April 28, 2010
The Guardian (UK)

Why Manuel Noriega Became America's Most Wanted

by Simon Tisdall

. . . Though he had no inkling of it that morning [in October 1989], Noriega's days in the sun were numbered. Two months later, Bush sent the American army to finish what the coup leaders began. After causing a large and still-disputed number of civilian deaths in the El Chorrillo neighbourhood around the comandancia, US forces hunted down Noriega, arrested him, put him on trial in Miami, and sentenced him to 40 years.

. . . Noriega was a thug. But for many years, he was America's thug - until he turned on his mentors. Trained in military and intelligence matters at the School of the Americas, he became for a time a valued CIA "asset" working for the agency and the US Drug Enforcement Administration. Government documents submitted to the Miami court in pre-trial hearings in 1991-92 confirmed that Noriega was paid (at least) $320,000 by the US government for services rendered.

Simply put, Noriega knew too much. He acted as a cold war listening post for the US during turbulent times in Guatemala, El Salvador and Honduras, according to William [sic] Buckley's book, Panama: the Whole Story. He claimed to be an intermediary between then vice-president Bush and Fidel Castro in the 1980s. Noriega is also said to have met Bush, a former CIA director, personally on two occasions in 1976 and 1983.

. . . Nor was the new Panamanian government's demand that Noriega be returned there for trial accepted.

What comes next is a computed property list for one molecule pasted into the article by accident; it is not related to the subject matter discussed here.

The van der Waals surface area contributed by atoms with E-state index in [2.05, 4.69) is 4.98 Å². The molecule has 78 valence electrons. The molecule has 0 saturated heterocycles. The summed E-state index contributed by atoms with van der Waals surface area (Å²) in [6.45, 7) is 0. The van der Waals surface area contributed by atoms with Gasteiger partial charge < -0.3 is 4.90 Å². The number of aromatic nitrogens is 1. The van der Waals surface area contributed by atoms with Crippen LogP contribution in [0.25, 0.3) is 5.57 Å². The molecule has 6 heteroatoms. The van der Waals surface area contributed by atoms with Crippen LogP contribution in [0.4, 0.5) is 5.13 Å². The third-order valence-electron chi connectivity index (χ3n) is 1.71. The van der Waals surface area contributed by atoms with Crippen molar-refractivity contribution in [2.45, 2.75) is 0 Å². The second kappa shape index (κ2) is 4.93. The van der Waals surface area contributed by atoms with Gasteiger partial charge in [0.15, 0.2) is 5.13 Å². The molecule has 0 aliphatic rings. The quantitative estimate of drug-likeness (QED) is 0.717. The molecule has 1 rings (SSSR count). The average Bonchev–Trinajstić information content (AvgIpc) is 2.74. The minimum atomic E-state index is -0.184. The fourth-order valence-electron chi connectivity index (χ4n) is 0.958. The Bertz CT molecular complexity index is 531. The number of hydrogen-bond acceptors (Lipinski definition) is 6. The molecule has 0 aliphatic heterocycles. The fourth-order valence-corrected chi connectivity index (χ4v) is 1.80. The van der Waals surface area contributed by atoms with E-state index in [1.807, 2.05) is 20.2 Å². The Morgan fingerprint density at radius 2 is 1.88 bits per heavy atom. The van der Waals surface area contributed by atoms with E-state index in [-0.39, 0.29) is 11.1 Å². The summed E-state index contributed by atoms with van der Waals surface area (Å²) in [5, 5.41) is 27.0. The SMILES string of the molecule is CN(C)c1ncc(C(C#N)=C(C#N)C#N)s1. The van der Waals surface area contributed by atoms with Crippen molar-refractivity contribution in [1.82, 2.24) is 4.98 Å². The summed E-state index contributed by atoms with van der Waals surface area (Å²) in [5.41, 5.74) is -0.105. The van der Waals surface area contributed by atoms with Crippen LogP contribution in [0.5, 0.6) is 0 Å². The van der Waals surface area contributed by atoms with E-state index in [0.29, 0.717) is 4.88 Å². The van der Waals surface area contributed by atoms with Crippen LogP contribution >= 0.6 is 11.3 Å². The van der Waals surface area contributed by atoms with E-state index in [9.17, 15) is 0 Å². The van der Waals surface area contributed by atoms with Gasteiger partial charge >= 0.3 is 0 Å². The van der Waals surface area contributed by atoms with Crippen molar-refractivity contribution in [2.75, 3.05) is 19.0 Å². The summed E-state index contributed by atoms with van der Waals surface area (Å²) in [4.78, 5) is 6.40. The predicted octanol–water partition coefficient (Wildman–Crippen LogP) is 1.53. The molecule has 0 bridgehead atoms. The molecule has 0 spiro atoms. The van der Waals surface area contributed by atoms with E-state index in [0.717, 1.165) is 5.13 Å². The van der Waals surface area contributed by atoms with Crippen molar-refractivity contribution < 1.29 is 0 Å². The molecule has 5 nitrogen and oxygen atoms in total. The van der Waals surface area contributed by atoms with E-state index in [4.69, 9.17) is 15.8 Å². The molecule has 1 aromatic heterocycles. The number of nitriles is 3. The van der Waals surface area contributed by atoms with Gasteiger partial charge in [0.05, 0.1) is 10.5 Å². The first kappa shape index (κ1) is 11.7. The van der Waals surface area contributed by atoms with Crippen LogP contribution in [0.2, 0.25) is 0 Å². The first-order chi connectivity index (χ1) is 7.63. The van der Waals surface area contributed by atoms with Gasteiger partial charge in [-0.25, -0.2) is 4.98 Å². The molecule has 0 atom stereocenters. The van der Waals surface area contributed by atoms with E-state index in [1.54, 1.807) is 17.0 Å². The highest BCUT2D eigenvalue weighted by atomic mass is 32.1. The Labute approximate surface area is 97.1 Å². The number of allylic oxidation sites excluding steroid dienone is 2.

In Panama, Noriega would have been free to tell all he knew. And for many powerful men in Washington, some of whom are still alive, that prospect was potentially dangerous. The outcome of the Noriega case in Miami, like the 1989 invasion, was never in doubt from day one. It was a show trial, a warning to others. It was pure vengeance. It was a cover-up of decades of illicit regional meddling. But it was also a demonstration of raw American power, of which the world was soon to have more frightening examples.


The U.S. invasion of Panama took 10 times as many lives as Iraq's invasion of Kuwait. This Academy Award winning documentary, broadcast in more than 20 countries worldwide, Blue Ribbon winner at the American Film & Video Festival in 1993, and recipient of several international film awards, uncovers the true motivation for the invasion. It explains how and why the mainstream media collaborated with the U.S. Government to censor and selectively report information to deceive the American public just as they did during the February 1998 "crisis" over Iraq's weapons of mass destruction.

VIDEO: "The Panama Deception," The Empowerment Project

[Dr Alford suggests the film may have implied the invasion was nothing more than a diversion that would allow the US into Panama to steal back incriminating photos of senior US officials that Noriega could have used as blackmail.--Mia De Graaf and Sean O'Hare "EXCLUSIVE: Screenwriter mysteriously killed in 1997 after finishing script that revealed the 'real reason' for US invasion of Panama had been working for the CIA... and both his hands were missing," January 18, 2015

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